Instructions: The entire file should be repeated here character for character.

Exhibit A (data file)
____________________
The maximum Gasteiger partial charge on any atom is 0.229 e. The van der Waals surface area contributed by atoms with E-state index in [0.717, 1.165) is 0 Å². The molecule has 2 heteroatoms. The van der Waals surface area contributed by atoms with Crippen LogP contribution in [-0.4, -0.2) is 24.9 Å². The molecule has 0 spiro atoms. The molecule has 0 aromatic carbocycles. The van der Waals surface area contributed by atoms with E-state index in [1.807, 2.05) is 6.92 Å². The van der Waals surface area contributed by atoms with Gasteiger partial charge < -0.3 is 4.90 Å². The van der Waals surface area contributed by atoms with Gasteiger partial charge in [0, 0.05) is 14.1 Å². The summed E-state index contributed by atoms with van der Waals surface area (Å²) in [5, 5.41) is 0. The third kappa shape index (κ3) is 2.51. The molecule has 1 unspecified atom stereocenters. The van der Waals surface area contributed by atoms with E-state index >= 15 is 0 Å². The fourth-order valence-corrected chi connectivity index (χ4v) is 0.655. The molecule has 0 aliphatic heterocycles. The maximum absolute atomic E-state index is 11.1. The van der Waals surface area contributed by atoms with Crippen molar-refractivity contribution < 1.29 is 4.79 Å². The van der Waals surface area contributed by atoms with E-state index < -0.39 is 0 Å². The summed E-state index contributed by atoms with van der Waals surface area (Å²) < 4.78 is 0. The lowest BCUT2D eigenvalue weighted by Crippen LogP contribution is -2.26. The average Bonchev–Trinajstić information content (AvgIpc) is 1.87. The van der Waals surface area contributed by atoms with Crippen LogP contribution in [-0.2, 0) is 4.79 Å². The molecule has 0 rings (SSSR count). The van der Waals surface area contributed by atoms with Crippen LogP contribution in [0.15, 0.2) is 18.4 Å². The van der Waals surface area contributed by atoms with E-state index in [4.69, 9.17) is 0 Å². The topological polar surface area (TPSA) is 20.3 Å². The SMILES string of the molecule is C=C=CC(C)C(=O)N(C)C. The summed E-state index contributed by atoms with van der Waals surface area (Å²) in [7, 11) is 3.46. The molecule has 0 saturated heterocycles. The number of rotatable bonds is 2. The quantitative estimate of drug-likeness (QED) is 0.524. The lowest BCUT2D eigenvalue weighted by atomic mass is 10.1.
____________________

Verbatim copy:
The maximum Gasteiger partial charge on any atom is 0.229 e. The van der Waals surface area contributed by atoms with E-state index in [0.717, 1.165) is 0 Å². The molecule has 2 heteroatoms. The van der Waals surface area contributed by atoms with Crippen LogP contribution in [-0.4, -0.2) is 24.9 Å². The molecule has 0 spiro atoms. The molecule has 0 aromatic carbocycles. The van der Waals surface area contributed by atoms with E-state index in [1.807, 2.05) is 6.92 Å². The van der Waals surface area contributed by atoms with Gasteiger partial charge < -0.3 is 4.90 Å². The van der Waals surface area contributed by atoms with Gasteiger partial charge in [0, 0.05) is 14.1 Å². The summed E-state index contributed by atoms with van der Waals surface area (Å²) in [5, 5.41) is 0. The third kappa shape index (κ3) is 2.51. The molecule has 1 unspecified atom stereocenters. The van der Waals surface area contributed by atoms with E-state index >= 15 is 0 Å². The fourth-order valence-corrected chi connectivity index (χ4v) is 0.655. The molecule has 0 aliphatic heterocycles. The maximum absolute atomic E-state index is 11.1. The van der Waals surface area contributed by atoms with Crippen molar-refractivity contribution < 1.29 is 4.79 Å². The van der Waals surface area contributed by atoms with E-state index < -0.39 is 0 Å². The summed E-state index contributed by atoms with van der Waals surface area (Å²) < 4.78 is 0. The lowest BCUT2D eigenvalue weighted by Crippen LogP contribution is -2.26. The average Bonchev–Trinajstić information content (AvgIpc) is 1.87. The van der Waals surface area contributed by atoms with Crippen LogP contribution in [-0.2, 0) is 4.79 Å². The molecule has 0 rings (SSSR count). The van der Waals surface area contributed by atoms with Crippen LogP contribution in [0.15, 0.2) is 18.4 Å². The van der Waals surface area contributed by atoms with E-state index in [4.69, 9.17) is 0 Å². The topological polar surface area (TPSA) is 20.3 Å². The SMILES string of the molecule is C=C=CC(C)C(=O)N(C)C. The summed E-state index contributed by atoms with van der Waals surface area (Å²) in [7, 11) is 3.46. The molecule has 0 saturated heterocycles. The number of rotatable bonds is 2. The quantitative estimate of drug-likeness (QED) is 0.524. The lowest BCUT2D eigenvalue weighted by atomic mass is 10.1.